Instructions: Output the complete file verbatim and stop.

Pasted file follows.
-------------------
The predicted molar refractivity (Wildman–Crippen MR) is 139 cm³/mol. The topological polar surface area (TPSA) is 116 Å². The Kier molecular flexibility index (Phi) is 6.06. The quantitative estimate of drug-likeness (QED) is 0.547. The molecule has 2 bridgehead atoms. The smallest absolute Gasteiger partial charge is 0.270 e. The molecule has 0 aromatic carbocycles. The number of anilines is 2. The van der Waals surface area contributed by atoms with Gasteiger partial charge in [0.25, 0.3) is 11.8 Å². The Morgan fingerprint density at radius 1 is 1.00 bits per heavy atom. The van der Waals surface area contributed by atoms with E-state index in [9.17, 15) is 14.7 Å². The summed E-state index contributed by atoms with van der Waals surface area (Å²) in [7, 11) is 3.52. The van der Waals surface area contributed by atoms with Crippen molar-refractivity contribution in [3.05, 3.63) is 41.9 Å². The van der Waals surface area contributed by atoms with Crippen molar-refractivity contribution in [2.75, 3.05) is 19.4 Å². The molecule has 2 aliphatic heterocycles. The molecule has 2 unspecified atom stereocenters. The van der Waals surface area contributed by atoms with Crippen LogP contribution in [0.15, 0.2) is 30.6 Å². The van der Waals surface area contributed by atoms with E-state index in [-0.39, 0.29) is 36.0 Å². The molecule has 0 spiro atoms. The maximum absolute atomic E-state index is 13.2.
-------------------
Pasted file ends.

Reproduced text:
The predicted molar refractivity (Wildman–Crippen MR) is 139 cm³/mol. The topological polar surface area (TPSA) is 116 Å². The Kier molecular flexibility index (Phi) is 6.06. The quantitative estimate of drug-likeness (QED) is 0.547. The molecule has 2 bridgehead atoms. The smallest absolute Gasteiger partial charge is 0.270 e. The molecule has 0 aromatic carbocycles. The number of anilines is 2. The van der Waals surface area contributed by atoms with Gasteiger partial charge in [0.25, 0.3) is 11.8 Å². The Morgan fingerprint density at radius 1 is 1.00 bits per heavy atom. The van der Waals surface area contributed by atoms with E-state index in [9.17, 15) is 14.7 Å². The summed E-state index contributed by atoms with van der Waals surface area (Å²) in [7, 11) is 3.52. The van der Waals surface area contributed by atoms with Crippen molar-refractivity contribution in [3.05, 3.63) is 41.9 Å². The van der Waals surface area contributed by atoms with Crippen molar-refractivity contribution in [2.75, 3.05) is 19.4 Å². The molecule has 2 aliphatic heterocycles. The molecule has 2 unspecified atom stereocenters. The van der Waals surface area contributed by atoms with Crippen LogP contribution in [0.15, 0.2) is 30.6 Å². The van der Waals surface area contributed by atoms with E-state index in [-0.39, 0.29) is 36.0 Å². The molecule has 0 spiro atoms. The maximum absolute atomic E-state index is 13.2.